Also, despite frantic warnings across the internet and noted earlier in this post, personal transactions will not be counted in the amount that's taxable.
The law change notes, in fact, that certain amounts that may be included on the form that are generally excluded from gross income and therefore are not subject to income tax. Applicable excluded transactions include:
- Amounts from selling personal items at a loss,
- Amounts sent as reimbursement, and
- Amounts sent as a gift.
So that money for your kid sister is not taxable. Neither is the $15 you sent your BFF for last night's outing that she covered with her credit card.
And don't worry about taxes on the online sale of personal items that don't produce a profit. For example, that cute purse you bought for $200 is just too small to hold all you need to carry, so you used an app to get $100 for it. As with garage sale transactions, similar electronic transactions that produce a loss are not taxable.
Notices, but not tax info, already going out: In preparation for the new reporting requirement, the various platforms that will be that will be sending out 1099-K forms next year have been sending clients notices about the change.
PayPal, which owns Venmo, also has a FAQ page for users.
And some apps also let users tag transactions as either personal/friends and family or goods and services. If your cash transfer app offers that option, it's a good idea to use it. It will help your record keeping and tax reporting.
Regular record keeping rules apply: In fact, if you are operating a business, either online or in real life or both, setting up a good business record keeping system is key. You need to track your transactions, both incoming and outgoing and regardless of the method used, for both your business' success and tax reasons.
And it needs to be a separate from your personal accounts. When you intermingled business and personal money, the IRS tends to take notice. Such mixed money also makes it harder for you to separate the transactions so you can accurately answer any tax auditor's questions about your legitimate business transactions.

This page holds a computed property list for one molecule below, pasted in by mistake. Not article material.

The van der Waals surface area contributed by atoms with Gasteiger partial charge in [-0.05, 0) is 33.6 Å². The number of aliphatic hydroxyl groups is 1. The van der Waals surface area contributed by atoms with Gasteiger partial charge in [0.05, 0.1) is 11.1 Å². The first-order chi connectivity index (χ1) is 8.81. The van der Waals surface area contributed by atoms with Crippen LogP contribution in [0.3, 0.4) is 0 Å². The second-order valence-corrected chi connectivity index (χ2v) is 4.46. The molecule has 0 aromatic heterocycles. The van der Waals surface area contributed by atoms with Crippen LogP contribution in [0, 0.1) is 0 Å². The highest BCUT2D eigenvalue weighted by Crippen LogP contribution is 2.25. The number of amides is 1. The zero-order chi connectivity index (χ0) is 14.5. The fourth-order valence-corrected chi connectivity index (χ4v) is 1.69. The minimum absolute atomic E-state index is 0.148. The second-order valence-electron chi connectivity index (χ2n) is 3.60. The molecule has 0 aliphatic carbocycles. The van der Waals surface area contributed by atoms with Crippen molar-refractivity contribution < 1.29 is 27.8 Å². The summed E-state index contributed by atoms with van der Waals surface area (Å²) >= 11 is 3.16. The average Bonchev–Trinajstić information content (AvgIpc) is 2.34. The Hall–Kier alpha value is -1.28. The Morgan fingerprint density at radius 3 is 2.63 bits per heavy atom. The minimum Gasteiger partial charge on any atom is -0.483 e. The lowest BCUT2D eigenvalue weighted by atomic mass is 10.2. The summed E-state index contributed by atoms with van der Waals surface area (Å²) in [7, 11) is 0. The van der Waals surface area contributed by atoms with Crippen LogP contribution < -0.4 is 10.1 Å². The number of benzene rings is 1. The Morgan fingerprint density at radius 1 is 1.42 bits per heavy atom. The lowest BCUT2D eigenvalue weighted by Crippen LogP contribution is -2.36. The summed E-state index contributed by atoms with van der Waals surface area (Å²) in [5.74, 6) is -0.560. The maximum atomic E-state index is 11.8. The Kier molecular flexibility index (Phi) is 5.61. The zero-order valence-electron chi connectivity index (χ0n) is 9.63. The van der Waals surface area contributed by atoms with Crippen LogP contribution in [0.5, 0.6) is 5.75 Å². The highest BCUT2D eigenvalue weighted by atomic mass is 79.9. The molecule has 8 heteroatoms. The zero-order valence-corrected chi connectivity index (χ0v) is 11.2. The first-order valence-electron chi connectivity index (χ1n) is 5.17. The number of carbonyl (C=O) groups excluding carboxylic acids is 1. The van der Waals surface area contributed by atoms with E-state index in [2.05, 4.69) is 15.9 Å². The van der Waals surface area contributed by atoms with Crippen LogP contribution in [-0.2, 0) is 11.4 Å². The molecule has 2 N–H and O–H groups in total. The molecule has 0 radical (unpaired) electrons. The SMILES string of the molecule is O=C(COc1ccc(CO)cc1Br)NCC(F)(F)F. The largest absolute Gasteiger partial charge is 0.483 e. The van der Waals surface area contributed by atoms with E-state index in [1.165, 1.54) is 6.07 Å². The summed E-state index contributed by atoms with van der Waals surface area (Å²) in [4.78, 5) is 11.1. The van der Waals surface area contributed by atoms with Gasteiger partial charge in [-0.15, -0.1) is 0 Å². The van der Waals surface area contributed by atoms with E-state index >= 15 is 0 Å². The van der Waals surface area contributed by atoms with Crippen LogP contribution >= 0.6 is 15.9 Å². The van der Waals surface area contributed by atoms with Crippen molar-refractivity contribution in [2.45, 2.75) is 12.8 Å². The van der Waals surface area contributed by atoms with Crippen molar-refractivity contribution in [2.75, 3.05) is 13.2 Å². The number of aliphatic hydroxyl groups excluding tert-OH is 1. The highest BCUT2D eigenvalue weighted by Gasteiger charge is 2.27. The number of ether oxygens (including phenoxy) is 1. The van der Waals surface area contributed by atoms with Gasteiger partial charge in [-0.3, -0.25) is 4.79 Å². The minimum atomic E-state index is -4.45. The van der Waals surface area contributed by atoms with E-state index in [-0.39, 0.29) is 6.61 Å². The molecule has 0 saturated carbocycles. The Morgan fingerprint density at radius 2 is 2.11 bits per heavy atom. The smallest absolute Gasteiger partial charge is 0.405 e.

Your records also will, obviously, keep track of your business profits. How much you bring in determines whether your company survives, as well as how much you owe the U.S. Treasury.
But you also need to record expenses that could be tax deductible. Missing out on these mean that you might overpay your tax bill. No one likes to do that, at either the personal or business level.
If your operation involves cash app transactions, with the new $600 1099-K rule now in effect for the 2022 tax year, you need to carefully track those payments, too. Starting yesterday.
Other tax statements arriving this year: Third-party tax statements are a part of your records. Keep an eye out for those that will tell you, and the IRS, how much you made in 2021. The issuance deadline is Jan. 31, so if you haven't already received them, you should by next week.
You might not see a 1099-K in this year's batch of tax documents, but you likely will in 2023 if your online earnings reach and/or exceed $600 this year. While it's no fun paying taxes, at least when you make enough money to interest the IRS, it means you're a success.
Finally, on an ol' blog specific note, the $600 upcoming reporting amount and current self-employment trigger earns not only additional form issuance next year, but also this weekend's By the Numbers honor.
You also might find these items of interest:
- 4 tax matters that matter for the self-employed
- 5 tax tips for freelancers, gig economy workers
- A Labor Day salute to COVID-created new entrepreneurs
- Tax return checklist & questions to help you file your taxes